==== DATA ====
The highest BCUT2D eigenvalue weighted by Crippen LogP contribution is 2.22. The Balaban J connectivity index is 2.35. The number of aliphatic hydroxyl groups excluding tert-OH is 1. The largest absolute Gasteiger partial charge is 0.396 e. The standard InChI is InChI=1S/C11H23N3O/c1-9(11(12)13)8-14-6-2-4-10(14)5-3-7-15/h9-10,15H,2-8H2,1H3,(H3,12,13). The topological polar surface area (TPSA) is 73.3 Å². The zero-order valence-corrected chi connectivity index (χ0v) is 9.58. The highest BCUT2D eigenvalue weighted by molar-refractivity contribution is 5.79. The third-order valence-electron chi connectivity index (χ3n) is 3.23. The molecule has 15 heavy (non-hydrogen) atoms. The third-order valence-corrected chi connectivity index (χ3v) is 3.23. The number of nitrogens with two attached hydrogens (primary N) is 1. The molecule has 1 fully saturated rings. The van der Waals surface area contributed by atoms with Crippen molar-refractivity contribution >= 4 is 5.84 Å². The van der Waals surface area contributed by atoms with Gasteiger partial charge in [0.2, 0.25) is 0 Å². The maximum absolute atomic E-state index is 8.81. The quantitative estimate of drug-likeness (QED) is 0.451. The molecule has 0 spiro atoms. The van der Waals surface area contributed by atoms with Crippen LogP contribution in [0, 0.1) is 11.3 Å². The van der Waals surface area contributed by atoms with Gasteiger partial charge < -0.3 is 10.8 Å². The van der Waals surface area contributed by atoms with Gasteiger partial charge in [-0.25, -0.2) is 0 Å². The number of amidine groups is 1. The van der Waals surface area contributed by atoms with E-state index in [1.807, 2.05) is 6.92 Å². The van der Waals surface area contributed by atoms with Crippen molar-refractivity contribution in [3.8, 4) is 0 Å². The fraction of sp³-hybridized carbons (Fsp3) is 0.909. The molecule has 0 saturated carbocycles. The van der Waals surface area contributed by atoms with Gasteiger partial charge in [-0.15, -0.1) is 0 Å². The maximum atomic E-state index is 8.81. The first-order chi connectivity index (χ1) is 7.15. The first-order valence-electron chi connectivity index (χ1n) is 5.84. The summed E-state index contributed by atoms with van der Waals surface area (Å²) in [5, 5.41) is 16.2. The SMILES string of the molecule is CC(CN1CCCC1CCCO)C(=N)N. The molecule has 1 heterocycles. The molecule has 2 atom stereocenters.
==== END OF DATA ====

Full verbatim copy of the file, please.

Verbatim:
The highest BCUT2D eigenvalue weighted by Crippen LogP contribution is 2.22. The Balaban J connectivity index is 2.35. The number of aliphatic hydroxyl groups excluding tert-OH is 1. The largest absolute Gasteiger partial charge is 0.396 e. The standard InChI is InChI=1S/C11H23N3O/c1-9(11(12)13)8-14-6-2-4-10(14)5-3-7-15/h9-10,15H,2-8H2,1H3,(H3,12,13). The topological polar surface area (TPSA) is 73.3 Å². The zero-order valence-corrected chi connectivity index (χ0v) is 9.58. The highest BCUT2D eigenvalue weighted by molar-refractivity contribution is 5.79. The third-order valence-electron chi connectivity index (χ3n) is 3.23. The molecule has 15 heavy (non-hydrogen) atoms. The third-order valence-corrected chi connectivity index (χ3v) is 3.23. The number of nitrogens with two attached hydrogens (primary N) is 1. The molecule has 1 fully saturated rings. The van der Waals surface area contributed by atoms with Crippen molar-refractivity contribution >= 4 is 5.84 Å². The van der Waals surface area contributed by atoms with Gasteiger partial charge in [0.2, 0.25) is 0 Å². The maximum absolute atomic E-state index is 8.81. The quantitative estimate of drug-likeness (QED) is 0.451. The molecule has 0 spiro atoms. The van der Waals surface area contributed by atoms with Crippen LogP contribution in [0, 0.1) is 11.3 Å². The van der Waals surface area contributed by atoms with Gasteiger partial charge < -0.3 is 10.8 Å². The van der Waals surface area contributed by atoms with Gasteiger partial charge in [-0.25, -0.2) is 0 Å². The number of amidine groups is 1. The van der Waals surface area contributed by atoms with E-state index in [1.807, 2.05) is 6.92 Å². The van der Waals surface area contributed by atoms with Crippen molar-refractivity contribution in [3.8, 4) is 0 Å². The fraction of sp³-hybridized carbons (Fsp3) is 0.909. The molecule has 0 saturated carbocycles. The van der Waals surface area contributed by atoms with Gasteiger partial charge in [-0.15, -0.1) is 0 Å². The maximum atomic E-state index is 8.81. The first-order chi connectivity index (χ1) is 7.15. The first-order valence-electron chi connectivity index (χ1n) is 5.84. The summed E-state index contributed by atoms with van der Waals surface area (Å²) in [5, 5.41) is 16.2. The SMILES string of the molecule is CC(CN1CCCC1CCCO)C(=N)N. The molecule has 1 heterocycles. The molecule has 2 atom stereocenters.